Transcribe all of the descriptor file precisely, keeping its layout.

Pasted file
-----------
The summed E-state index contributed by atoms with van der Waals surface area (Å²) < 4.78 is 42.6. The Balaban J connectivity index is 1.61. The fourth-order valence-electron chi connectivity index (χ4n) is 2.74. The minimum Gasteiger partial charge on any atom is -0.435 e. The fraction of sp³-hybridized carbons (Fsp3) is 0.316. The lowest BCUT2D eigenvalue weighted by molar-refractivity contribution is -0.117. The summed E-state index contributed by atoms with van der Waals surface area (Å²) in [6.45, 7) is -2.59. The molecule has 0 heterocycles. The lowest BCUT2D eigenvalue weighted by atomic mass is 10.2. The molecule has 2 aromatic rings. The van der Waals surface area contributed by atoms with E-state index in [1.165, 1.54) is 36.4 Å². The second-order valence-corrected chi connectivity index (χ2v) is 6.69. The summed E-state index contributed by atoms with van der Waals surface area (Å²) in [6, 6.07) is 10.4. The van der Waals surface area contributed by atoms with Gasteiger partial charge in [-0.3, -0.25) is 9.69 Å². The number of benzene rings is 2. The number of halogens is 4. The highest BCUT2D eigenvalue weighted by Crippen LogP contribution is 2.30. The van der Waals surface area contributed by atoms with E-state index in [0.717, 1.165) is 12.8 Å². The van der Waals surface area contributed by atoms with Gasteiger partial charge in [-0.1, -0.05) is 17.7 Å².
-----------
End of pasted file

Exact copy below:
The summed E-state index contributed by atoms with van der Waals surface area (Å²) < 4.78 is 42.6. The Balaban J connectivity index is 1.61. The fourth-order valence-electron chi connectivity index (χ4n) is 2.74. The minimum Gasteiger partial charge on any atom is -0.435 e. The fraction of sp³-hybridized carbons (Fsp3) is 0.316. The lowest BCUT2D eigenvalue weighted by molar-refractivity contribution is -0.117. The summed E-state index contributed by atoms with van der Waals surface area (Å²) in [6.45, 7) is -2.59. The molecule has 0 heterocycles. The lowest BCUT2D eigenvalue weighted by atomic mass is 10.2. The molecule has 2 aromatic rings. The van der Waals surface area contributed by atoms with E-state index in [1.165, 1.54) is 36.4 Å². The second-order valence-corrected chi connectivity index (χ2v) is 6.69. The summed E-state index contributed by atoms with van der Waals surface area (Å²) in [6, 6.07) is 10.4. The van der Waals surface area contributed by atoms with Gasteiger partial charge in [-0.3, -0.25) is 9.69 Å². The number of benzene rings is 2. The number of halogens is 4. The highest BCUT2D eigenvalue weighted by Crippen LogP contribution is 2.30. The van der Waals surface area contributed by atoms with E-state index in [0.717, 1.165) is 12.8 Å². The van der Waals surface area contributed by atoms with Gasteiger partial charge in [-0.1, -0.05) is 17.7 Å².